Thursday, June 5, 2008

Income-Generating Assets in Retirement

It seems to be conventional wisdom that once you start drawing from retirement accounts, your investments should be shifted into income generating assets such as bonds and dividend-paying equities. This makes little sense to me.

Let’s consider an example. Suppose that Sam starts retirement with a million dollars in a tax-sheltered account. He invests in dividend-paying stocks and in the first year he makes $40,000 in dividends plus $60,000 in capital gains. He withdraws the cash dividends to live on and leaves the capital gains in the account.

Another new retiree, Linda, invests her million dollars in non-dividend paying equities and makes $100,000 in capital gains in her first year of retirement. She sells $40,000 worth of stock to generate cash to live on.

What’s the difference between these two cases? Not much. What matters are the returns you get and the risk you take to get these returns. In tax-sheltered accounts, the difference between capital gains and dividends isn’t important.

The two cases feel different because Linda seems to be eating into her principal. But, Linda isn’t eating into her principal any more than Sam was.

Some would argue that income-generating assets are less volatile and therefore safer. I counter that the bulk of retirement savings should go into a broad index of stocks that are likely to give the best return, rather than limiting investment to dividend-paying stocks. You can create safety by investing enough to live on for 3 or so years in short-term bonds.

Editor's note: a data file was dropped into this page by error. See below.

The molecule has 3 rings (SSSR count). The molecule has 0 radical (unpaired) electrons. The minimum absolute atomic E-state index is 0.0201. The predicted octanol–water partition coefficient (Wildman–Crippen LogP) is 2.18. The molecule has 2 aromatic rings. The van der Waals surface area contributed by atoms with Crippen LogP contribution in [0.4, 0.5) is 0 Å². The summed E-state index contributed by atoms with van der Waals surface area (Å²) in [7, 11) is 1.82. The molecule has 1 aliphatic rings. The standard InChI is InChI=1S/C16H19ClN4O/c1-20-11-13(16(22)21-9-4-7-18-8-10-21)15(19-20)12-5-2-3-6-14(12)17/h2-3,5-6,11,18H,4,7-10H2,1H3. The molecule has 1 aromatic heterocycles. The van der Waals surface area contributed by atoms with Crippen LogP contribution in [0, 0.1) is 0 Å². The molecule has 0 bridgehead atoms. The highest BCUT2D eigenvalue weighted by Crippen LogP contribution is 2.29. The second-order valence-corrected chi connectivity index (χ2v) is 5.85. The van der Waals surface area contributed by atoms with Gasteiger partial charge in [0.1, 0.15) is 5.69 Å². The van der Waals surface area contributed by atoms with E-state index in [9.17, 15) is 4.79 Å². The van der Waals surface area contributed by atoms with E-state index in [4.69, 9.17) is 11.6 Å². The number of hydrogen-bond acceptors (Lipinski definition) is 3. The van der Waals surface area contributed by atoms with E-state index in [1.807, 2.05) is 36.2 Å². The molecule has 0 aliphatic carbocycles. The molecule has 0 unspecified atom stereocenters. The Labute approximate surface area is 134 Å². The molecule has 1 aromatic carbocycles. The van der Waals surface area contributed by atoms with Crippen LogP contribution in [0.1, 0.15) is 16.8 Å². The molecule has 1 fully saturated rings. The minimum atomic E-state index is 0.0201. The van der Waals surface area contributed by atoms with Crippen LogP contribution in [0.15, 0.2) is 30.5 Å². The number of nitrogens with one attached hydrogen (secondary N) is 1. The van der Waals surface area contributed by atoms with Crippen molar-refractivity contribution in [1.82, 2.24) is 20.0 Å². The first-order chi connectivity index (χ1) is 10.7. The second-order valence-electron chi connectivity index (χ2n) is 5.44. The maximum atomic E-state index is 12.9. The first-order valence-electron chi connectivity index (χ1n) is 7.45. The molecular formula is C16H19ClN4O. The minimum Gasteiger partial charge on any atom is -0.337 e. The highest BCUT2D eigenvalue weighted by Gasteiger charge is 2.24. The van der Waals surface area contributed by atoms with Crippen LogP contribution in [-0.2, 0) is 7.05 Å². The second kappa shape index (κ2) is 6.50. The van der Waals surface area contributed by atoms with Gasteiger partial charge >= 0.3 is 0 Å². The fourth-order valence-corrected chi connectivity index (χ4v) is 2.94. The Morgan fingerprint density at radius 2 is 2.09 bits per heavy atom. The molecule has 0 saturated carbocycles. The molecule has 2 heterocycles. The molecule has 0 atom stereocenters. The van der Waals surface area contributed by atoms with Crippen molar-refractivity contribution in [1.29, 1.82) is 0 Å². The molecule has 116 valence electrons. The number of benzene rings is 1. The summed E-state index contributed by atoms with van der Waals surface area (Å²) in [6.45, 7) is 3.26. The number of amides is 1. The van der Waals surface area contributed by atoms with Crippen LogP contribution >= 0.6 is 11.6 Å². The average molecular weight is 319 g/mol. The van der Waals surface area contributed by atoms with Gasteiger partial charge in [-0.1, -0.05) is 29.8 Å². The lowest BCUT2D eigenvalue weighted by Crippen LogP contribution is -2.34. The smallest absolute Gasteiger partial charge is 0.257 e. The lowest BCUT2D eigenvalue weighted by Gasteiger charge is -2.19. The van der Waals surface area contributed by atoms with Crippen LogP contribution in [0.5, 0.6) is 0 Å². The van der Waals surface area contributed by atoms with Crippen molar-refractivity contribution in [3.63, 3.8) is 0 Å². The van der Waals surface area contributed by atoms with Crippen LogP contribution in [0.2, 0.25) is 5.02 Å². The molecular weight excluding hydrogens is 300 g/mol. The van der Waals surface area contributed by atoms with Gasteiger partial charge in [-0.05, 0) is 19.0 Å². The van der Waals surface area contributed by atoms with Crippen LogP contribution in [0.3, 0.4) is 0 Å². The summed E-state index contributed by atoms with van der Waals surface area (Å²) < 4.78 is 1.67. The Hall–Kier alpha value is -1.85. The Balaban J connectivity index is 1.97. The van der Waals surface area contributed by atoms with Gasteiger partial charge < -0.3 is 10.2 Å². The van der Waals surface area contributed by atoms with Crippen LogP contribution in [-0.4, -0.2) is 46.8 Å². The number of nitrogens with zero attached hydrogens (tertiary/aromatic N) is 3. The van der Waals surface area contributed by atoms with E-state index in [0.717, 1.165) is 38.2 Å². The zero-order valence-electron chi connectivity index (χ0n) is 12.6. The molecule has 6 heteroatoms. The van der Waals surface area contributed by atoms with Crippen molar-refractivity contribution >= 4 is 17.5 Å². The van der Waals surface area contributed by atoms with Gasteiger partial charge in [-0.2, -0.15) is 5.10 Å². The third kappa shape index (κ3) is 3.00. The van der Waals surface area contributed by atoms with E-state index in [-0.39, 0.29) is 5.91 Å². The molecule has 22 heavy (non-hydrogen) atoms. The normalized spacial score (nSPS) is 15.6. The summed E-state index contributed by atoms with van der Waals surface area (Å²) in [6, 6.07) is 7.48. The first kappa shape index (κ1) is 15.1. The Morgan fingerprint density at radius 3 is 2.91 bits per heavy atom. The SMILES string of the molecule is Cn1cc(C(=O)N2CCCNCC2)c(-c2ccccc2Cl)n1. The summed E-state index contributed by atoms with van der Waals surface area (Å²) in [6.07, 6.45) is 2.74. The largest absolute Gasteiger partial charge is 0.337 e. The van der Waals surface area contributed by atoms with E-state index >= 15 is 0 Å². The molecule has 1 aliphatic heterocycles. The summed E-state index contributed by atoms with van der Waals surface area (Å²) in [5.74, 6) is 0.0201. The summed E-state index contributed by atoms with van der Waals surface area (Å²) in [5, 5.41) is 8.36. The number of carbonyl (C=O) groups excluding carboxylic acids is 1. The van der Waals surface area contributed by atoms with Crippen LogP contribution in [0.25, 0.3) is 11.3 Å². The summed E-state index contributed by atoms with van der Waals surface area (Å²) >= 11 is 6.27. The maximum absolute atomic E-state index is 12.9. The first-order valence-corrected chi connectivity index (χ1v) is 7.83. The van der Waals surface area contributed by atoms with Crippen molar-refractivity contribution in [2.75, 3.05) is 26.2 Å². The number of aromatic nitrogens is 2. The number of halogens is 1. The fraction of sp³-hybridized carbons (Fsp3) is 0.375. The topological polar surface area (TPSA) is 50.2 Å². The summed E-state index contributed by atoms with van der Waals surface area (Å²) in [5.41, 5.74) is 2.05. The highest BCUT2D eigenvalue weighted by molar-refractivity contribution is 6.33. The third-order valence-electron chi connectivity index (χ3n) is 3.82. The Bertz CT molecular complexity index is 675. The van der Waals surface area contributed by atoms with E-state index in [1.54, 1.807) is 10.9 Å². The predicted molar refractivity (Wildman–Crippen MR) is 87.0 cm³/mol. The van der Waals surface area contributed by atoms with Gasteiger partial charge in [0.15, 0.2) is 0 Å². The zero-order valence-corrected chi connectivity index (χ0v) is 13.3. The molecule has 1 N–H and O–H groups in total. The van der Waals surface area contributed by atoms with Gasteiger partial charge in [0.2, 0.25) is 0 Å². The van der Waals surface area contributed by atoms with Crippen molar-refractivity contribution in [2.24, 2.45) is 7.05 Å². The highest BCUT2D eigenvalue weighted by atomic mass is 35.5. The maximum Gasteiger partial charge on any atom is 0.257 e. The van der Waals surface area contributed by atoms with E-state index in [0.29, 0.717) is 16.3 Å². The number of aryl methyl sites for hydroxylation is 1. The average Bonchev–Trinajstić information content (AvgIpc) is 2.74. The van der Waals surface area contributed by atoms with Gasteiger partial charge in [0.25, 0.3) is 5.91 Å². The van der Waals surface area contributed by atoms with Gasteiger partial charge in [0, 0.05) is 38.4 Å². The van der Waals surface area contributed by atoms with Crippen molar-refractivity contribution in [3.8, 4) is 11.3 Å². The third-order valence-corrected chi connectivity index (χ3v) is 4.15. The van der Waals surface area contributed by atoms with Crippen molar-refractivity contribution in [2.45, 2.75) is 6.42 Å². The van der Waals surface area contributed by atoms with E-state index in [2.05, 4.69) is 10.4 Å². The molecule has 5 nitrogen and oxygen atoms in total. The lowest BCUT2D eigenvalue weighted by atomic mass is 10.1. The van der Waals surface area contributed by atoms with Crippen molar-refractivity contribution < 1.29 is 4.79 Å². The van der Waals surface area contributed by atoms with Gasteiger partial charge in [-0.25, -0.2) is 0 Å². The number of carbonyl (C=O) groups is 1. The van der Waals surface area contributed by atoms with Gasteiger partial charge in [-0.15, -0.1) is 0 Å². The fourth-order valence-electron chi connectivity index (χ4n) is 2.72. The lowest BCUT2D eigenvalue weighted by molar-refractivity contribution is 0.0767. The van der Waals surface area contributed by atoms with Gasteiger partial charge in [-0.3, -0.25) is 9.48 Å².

1 comment:

  1. I think it all comes down to "insurance" and the worst case scenario. If you can deal with a 20% hit to your entire portfolio and then have it go sideways for 20 years like during the early 60s to early 80s interval, then by all means keep it in stock. You likely are able to afford this scenario (to some extent) if you're still working. If you're retired and on a fixed income, this nasty scenario might produce a catfood diet. It's all about what you personally feel comfortable with. I like using your age as a percentage for the fixed income amount. Even at 60 years old, you'd still be 40% in the stock market. In the worst case scenario, you'd still likely have enough money to afford Dr. Ballard's over Miss Mew. ;)